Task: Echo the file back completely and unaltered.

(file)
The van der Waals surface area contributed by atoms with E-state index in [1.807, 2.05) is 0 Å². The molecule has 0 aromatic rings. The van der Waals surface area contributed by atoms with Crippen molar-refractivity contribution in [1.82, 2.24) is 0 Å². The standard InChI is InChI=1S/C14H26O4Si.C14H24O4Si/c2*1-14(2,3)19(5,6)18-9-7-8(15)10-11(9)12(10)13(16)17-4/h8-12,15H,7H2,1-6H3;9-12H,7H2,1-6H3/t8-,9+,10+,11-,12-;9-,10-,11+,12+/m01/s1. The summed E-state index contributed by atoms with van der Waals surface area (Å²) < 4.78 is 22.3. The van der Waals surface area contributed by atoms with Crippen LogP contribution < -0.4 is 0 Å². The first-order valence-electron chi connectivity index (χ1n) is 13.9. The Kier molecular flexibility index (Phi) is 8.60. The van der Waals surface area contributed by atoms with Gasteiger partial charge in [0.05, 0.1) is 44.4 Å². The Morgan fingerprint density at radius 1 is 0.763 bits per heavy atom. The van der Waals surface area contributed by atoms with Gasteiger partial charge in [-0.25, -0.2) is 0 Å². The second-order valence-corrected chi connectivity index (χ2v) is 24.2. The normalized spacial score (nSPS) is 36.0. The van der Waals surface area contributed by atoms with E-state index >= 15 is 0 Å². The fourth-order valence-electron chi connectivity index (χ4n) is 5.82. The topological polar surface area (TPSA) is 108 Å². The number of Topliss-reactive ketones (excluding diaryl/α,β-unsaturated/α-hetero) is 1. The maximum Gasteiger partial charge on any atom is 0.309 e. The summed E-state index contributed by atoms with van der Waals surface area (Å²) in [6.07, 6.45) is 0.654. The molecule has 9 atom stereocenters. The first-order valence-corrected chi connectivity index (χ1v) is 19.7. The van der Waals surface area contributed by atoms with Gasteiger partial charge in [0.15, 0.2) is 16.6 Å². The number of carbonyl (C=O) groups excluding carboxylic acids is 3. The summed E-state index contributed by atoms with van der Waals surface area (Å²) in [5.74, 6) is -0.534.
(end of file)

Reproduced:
The van der Waals surface area contributed by atoms with E-state index in [1.807, 2.05) is 0 Å². The molecule has 0 aromatic rings. The van der Waals surface area contributed by atoms with Crippen molar-refractivity contribution in [1.82, 2.24) is 0 Å². The standard InChI is InChI=1S/C14H26O4Si.C14H24O4Si/c2*1-14(2,3)19(5,6)18-9-7-8(15)10-11(9)12(10)13(16)17-4/h8-12,15H,7H2,1-6H3;9-12H,7H2,1-6H3/t8-,9+,10+,11-,12-;9-,10-,11+,12+/m01/s1. The summed E-state index contributed by atoms with van der Waals surface area (Å²) < 4.78 is 22.3. The van der Waals surface area contributed by atoms with Crippen LogP contribution < -0.4 is 0 Å². The first-order valence-electron chi connectivity index (χ1n) is 13.9. The Kier molecular flexibility index (Phi) is 8.60. The van der Waals surface area contributed by atoms with Gasteiger partial charge in [0.05, 0.1) is 44.4 Å². The Morgan fingerprint density at radius 1 is 0.763 bits per heavy atom. The van der Waals surface area contributed by atoms with Gasteiger partial charge in [-0.25, -0.2) is 0 Å². The second-order valence-corrected chi connectivity index (χ2v) is 24.2. The normalized spacial score (nSPS) is 36.0. The van der Waals surface area contributed by atoms with E-state index >= 15 is 0 Å². The fourth-order valence-electron chi connectivity index (χ4n) is 5.82. The topological polar surface area (TPSA) is 108 Å². The number of Topliss-reactive ketones (excluding diaryl/α,β-unsaturated/α-hetero) is 1. The maximum Gasteiger partial charge on any atom is 0.309 e. The summed E-state index contributed by atoms with van der Waals surface area (Å²) in [6.07, 6.45) is 0.654. The molecule has 9 atom stereocenters. The first-order valence-corrected chi connectivity index (χ1v) is 19.7. The van der Waals surface area contributed by atoms with Gasteiger partial charge in [0.15, 0.2) is 16.6 Å². The number of carbonyl (C=O) groups excluding carboxylic acids is 3. The summed E-state index contributed by atoms with van der Waals surface area (Å²) in [5.74, 6) is -0.534.